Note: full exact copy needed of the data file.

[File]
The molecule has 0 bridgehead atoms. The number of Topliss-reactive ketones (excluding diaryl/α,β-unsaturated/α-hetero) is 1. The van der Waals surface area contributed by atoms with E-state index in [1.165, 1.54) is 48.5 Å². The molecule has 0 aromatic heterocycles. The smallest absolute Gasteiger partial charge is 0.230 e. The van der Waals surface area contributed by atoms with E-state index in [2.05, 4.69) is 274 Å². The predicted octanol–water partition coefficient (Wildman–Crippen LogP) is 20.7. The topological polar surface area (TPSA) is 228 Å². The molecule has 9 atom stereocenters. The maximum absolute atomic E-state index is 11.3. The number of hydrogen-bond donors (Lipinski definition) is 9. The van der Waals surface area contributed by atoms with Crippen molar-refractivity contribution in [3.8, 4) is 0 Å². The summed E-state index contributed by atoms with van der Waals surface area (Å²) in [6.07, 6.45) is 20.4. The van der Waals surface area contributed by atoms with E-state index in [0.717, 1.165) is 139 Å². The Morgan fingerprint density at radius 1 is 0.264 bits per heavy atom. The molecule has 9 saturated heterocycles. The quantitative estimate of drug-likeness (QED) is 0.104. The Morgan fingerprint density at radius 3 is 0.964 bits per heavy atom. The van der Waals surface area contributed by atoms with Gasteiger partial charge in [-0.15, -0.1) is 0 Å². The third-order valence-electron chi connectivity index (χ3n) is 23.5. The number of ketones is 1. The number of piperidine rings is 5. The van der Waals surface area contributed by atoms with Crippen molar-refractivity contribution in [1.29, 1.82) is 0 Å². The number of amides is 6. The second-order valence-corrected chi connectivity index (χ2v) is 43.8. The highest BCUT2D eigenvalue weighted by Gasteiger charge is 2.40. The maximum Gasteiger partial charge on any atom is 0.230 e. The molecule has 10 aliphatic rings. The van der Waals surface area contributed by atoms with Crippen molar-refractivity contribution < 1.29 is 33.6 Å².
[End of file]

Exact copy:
The molecule has 0 bridgehead atoms. The number of Topliss-reactive ketones (excluding diaryl/α,β-unsaturated/α-hetero) is 1. The van der Waals surface area contributed by atoms with E-state index in [1.165, 1.54) is 48.5 Å². The molecule has 0 aromatic heterocycles. The smallest absolute Gasteiger partial charge is 0.230 e. The van der Waals surface area contributed by atoms with E-state index in [2.05, 4.69) is 274 Å². The predicted octanol–water partition coefficient (Wildman–Crippen LogP) is 20.7. The topological polar surface area (TPSA) is 228 Å². The molecule has 9 atom stereocenters. The maximum absolute atomic E-state index is 11.3. The number of hydrogen-bond donors (Lipinski definition) is 9. The van der Waals surface area contributed by atoms with Crippen molar-refractivity contribution in [3.8, 4) is 0 Å². The summed E-state index contributed by atoms with van der Waals surface area (Å²) in [6.07, 6.45) is 20.4. The van der Waals surface area contributed by atoms with E-state index in [0.717, 1.165) is 139 Å². The Morgan fingerprint density at radius 1 is 0.264 bits per heavy atom. The molecule has 9 saturated heterocycles. The quantitative estimate of drug-likeness (QED) is 0.104. The Morgan fingerprint density at radius 3 is 0.964 bits per heavy atom. The van der Waals surface area contributed by atoms with Gasteiger partial charge in [-0.15, -0.1) is 0 Å². The third-order valence-electron chi connectivity index (χ3n) is 23.5. The number of ketones is 1. The number of piperidine rings is 5. The van der Waals surface area contributed by atoms with Crippen molar-refractivity contribution in [1.29, 1.82) is 0 Å². The number of amides is 6. The second-order valence-corrected chi connectivity index (χ2v) is 43.8. The highest BCUT2D eigenvalue weighted by Gasteiger charge is 2.40. The maximum Gasteiger partial charge on any atom is 0.230 e. The molecule has 10 aliphatic rings. The van der Waals surface area contributed by atoms with Crippen molar-refractivity contribution < 1.29 is 33.6 Å².